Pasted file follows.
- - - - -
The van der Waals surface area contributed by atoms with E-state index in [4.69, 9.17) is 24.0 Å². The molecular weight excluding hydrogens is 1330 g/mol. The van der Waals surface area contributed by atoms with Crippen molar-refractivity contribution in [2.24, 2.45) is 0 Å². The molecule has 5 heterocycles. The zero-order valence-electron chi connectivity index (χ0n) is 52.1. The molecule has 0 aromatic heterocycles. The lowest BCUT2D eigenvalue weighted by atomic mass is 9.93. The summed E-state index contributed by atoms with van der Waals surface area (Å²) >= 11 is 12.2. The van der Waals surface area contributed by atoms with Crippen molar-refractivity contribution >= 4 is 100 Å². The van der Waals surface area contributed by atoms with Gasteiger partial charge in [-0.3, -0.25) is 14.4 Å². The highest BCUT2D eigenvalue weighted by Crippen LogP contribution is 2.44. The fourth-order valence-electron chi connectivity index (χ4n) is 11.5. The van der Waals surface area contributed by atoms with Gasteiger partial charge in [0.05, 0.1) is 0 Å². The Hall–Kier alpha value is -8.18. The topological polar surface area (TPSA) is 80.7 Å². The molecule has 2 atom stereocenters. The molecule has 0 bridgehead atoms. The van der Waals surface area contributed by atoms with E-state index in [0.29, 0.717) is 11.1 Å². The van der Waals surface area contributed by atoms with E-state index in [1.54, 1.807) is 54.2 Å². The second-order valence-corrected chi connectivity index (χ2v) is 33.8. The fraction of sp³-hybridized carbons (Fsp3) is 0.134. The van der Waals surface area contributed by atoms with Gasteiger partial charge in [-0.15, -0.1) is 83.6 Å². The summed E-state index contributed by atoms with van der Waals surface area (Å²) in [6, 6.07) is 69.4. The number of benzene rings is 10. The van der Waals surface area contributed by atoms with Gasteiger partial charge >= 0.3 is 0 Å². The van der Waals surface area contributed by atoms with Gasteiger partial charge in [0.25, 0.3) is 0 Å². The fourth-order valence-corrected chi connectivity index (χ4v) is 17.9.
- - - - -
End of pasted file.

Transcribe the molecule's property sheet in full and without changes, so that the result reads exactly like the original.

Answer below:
The van der Waals surface area contributed by atoms with E-state index in [4.69, 9.17) is 24.0 Å². The molecular weight excluding hydrogens is 1330 g/mol. The van der Waals surface area contributed by atoms with Crippen molar-refractivity contribution in [2.24, 2.45) is 0 Å². The molecule has 5 heterocycles. The zero-order valence-electron chi connectivity index (χ0n) is 52.1. The molecule has 0 aromatic heterocycles. The lowest BCUT2D eigenvalue weighted by atomic mass is 9.93. The summed E-state index contributed by atoms with van der Waals surface area (Å²) >= 11 is 12.2. The van der Waals surface area contributed by atoms with Crippen molar-refractivity contribution >= 4 is 100 Å². The van der Waals surface area contributed by atoms with Gasteiger partial charge in [-0.3, -0.25) is 14.4 Å². The highest BCUT2D eigenvalue weighted by Crippen LogP contribution is 2.44. The fourth-order valence-electron chi connectivity index (χ4n) is 11.5. The van der Waals surface area contributed by atoms with Gasteiger partial charge in [0.05, 0.1) is 0 Å². The Hall–Kier alpha value is -8.18. The topological polar surface area (TPSA) is 80.7 Å². The molecule has 2 atom stereocenters. The molecule has 0 bridgehead atoms. The van der Waals surface area contributed by atoms with E-state index in [0.29, 0.717) is 11.1 Å². The van der Waals surface area contributed by atoms with E-state index in [1.54, 1.807) is 54.2 Å². The second-order valence-corrected chi connectivity index (χ2v) is 33.8. The fraction of sp³-hybridized carbons (Fsp3) is 0.134. The van der Waals surface area contributed by atoms with Gasteiger partial charge in [-0.15, -0.1) is 83.6 Å². The summed E-state index contributed by atoms with van der Waals surface area (Å²) in [6, 6.07) is 69.4. The number of benzene rings is 10. The van der Waals surface area contributed by atoms with Gasteiger partial charge >= 0.3 is 0 Å². The van der Waals surface area contributed by atoms with Gasteiger partial charge in [0.25, 0.3) is 0 Å². The fourth-order valence-corrected chi connectivity index (χ4v) is 17.9.